New 'Smart' Car Technology Will Prevent Crashes
CNBC Auto and Airline Industry Reporter
A new technology designed to protect drivers from potentially deadly collisions and stop thousands of fender-benders is moving closer to being a standard part of every car and truck. In fact, it could be in every new vehicle within the next five to six years.
Imagine if any car could “talk” with other vehicles on the road and they could warn each other that they are about to crash. It may sound like something out of the 1960s animated sitcom, the futurisitic Jetsons, but it’s actually closer than you might think to becoming reality.
A car crash happens every six seconds in the US. There were 5.2 million crashes in 2009, in which almost 34,000 people were killed and another 2.22 million injured.
"It is way too many,” said David Strickland, an administrator with the National Highway Traffic Safety Administration, “and if we have the ability for the vehicles themselves to intervene and stop an accident in a really thorough and thoughtful way, this really is a thing that we have to reach out and achieve."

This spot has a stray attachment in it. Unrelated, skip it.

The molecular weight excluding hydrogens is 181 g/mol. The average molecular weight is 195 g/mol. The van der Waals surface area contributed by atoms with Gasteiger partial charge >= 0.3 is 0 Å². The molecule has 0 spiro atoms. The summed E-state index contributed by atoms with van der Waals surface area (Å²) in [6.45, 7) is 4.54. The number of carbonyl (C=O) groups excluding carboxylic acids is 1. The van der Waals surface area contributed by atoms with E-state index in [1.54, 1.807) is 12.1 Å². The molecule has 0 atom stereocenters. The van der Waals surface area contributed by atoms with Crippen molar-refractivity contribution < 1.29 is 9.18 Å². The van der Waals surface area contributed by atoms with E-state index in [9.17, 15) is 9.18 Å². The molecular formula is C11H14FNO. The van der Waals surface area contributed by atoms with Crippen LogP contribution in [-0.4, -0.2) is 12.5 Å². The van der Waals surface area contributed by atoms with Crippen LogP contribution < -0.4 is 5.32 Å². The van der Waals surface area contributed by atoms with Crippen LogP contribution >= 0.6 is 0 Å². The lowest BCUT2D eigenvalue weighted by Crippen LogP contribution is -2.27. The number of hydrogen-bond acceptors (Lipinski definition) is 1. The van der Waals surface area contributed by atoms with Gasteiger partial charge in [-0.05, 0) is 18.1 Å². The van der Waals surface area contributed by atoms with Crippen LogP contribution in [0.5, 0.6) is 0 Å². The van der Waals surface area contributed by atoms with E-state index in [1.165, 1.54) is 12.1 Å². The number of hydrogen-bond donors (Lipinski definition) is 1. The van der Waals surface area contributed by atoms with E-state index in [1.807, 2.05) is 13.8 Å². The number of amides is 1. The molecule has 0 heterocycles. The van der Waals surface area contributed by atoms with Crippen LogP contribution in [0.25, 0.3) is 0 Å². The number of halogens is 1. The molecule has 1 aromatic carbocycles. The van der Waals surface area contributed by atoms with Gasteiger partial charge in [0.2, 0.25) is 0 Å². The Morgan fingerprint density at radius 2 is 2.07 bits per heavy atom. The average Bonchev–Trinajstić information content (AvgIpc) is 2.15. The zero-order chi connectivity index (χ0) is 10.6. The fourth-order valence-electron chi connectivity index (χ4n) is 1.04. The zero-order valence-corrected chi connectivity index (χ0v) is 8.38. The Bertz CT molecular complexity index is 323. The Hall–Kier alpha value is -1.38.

A group of major automakers, including Ford, GM and Toyota are developing technology that allows cars to communicate with each other and warn drivers.
It’s called Intellidrive, and here’s how it works: Using GPS transmitters and wi-fi, cars constantly send out signals with their location and speed. So a driver approaching an intersection where another car is about to run a red light will be warned to hit the brakes to avoid a collision.
Or, if he or she is going so fast the car will run a red light or stop sign, the Intellidrive system will warn the driver to brake before it’s too late.
One cause of vehicle-to-vehicle accidents: all drivers have blind spots and sometimes don’t see other vehicles.
"I think this has huge potential to reduce crashes on our freeways and save lives,” said Farid Ahmed-Zaid, a technical expert of active safety at Ford.
Such a change will require the federal government's help, which will take some time. But make no mistake, the day will come when cars are “talking” to each other, making you safer behind the wheel.